A number of children in Karamoja sub region, who are interested in education but are incapable of raising fees for secondary education, have resorted to repeating classes to stay in school.
According to findings from a December 2017 report by the United Nations children’s agency (UNICEF), 95 percent of Karamoja children who join primary one never make it secondary school.
Although there are other conditions explaining the disparities, school fees remains a major challenge to many of the Karimojong children.
Bernard Loyolo, a pupil at Namorotot Primary School in Nakapiripirit district, is repeating primary seven for the third time. His first attempt at Namorotot, a school without classrooms, enabled him to score 15 aggregate.
But due to lack of fees, Loyolo decided to go back to the same school last year with hopes of joining secondary this year but finances have forced him to go back to Namorotot primary school, for the third time.
He says he can’t manage life outside school, reason why he prefers repeating primary seven.
At Nadunget Seed Secondary School in Moroto, Boniface Angura managed to join secondary education after spending three years in primary seven. Angura, now a senior three student, says that although his parents neglected their responsibility to pay his fees, he has refused to see them shatter his dreams of studying hard to become a medical practitioner.
He observes that most of his friends with similar conditions have been forced to flee their homes to relieve their anger.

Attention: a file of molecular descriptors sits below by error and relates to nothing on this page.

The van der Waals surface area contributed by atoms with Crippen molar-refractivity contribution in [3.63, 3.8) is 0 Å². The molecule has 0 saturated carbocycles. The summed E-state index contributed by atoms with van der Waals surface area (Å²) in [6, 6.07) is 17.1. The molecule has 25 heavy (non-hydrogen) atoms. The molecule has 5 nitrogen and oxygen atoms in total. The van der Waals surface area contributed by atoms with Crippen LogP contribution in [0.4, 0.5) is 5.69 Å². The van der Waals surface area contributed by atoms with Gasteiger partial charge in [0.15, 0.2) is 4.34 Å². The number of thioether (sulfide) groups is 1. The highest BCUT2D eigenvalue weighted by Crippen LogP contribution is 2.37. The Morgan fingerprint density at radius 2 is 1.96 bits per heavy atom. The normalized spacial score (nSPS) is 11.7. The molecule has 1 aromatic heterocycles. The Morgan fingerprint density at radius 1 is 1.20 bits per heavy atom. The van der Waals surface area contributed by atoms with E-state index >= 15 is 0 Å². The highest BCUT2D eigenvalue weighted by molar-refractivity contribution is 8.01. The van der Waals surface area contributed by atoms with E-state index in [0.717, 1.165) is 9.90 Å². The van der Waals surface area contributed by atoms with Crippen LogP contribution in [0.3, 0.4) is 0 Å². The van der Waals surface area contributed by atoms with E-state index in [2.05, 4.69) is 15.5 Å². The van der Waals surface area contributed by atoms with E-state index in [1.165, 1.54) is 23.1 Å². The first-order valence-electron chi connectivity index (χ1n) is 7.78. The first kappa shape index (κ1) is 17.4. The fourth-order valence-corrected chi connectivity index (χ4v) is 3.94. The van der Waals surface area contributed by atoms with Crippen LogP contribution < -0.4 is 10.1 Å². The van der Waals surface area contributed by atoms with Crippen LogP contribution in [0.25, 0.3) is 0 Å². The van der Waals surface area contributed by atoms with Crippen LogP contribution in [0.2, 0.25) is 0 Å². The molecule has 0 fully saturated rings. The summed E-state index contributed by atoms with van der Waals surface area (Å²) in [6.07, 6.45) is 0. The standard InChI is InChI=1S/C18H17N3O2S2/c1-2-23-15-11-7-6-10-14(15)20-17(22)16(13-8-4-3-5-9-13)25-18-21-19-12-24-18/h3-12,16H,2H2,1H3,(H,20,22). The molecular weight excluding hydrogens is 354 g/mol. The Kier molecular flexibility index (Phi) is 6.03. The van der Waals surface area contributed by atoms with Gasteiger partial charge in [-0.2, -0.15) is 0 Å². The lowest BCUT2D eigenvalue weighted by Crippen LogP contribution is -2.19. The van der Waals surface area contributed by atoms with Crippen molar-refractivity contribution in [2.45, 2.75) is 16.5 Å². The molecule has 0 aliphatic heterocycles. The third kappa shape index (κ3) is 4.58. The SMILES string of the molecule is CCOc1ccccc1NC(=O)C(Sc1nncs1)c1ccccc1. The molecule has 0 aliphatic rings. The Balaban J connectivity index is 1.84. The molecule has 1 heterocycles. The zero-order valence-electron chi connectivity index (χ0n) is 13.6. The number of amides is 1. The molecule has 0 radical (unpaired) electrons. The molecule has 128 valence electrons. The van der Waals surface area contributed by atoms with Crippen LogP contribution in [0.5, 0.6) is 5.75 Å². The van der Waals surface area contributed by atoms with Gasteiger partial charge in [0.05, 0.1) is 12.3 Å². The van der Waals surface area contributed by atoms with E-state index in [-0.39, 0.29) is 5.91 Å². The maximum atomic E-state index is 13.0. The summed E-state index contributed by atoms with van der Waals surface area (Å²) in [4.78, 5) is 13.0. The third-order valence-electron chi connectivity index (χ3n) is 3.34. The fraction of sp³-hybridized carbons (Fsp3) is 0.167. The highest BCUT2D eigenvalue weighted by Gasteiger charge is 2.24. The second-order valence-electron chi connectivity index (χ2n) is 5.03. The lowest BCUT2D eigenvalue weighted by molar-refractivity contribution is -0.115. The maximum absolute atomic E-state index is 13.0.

Helen Lokeris, the Inspector of Schools in Moroto says the situation of children repeating after passing Primary Leaving Examinations (PLE) is common and it cuts across the region. She notes that a majority of those affected are children from very poor backgrounds.
Lokeris observes that although partners like Irish Aid, Dry Land project, Brac and others sponsor children in the district, the demand is still high.
Naome Muhwezi, an official from Irish Aid that sponsors children in Karamoja, says there should be concerted effort by all stakeholders for education of children in Karamoja.
“We may not reach everyone but each one of us can do something to educate our children,” Muhwezi told stakeholders during a joint review of the Irish Aid and UNICEF programme on promoting access to quality and equitable education for Karamoja children in Napak district last week.
Only 2.7 percent of children in Amudat enrolled for secondary education in 2017. In Nakapiripirit the figure is 4.4 percent. Abim district with the highest transition rate into secondary in Karamoja registered 17.4 percent in 2017.
Currently, Irish Aid in partnership with Straight Talk Foundation give full scholarships to 28 bright but needy children in each district in Karamoja. Dry Land project which is operating in one sub county in each of the four districts of Nakapiripirit, Amudat, Napak and Moroto takes about 30 students in each district at different levels of education. Other partners like Brac have continuing students at different levels of education.
However, much as some of the affected children come from very poor backgrounds where even parents are vulnerable, some of them are suffering due to negligence of parents.
A source told this publication in Moroto that a student like Angura in Nadunget was let down by his father who is a police officer. But attempts to reach the parent by the time of filing this story were futile.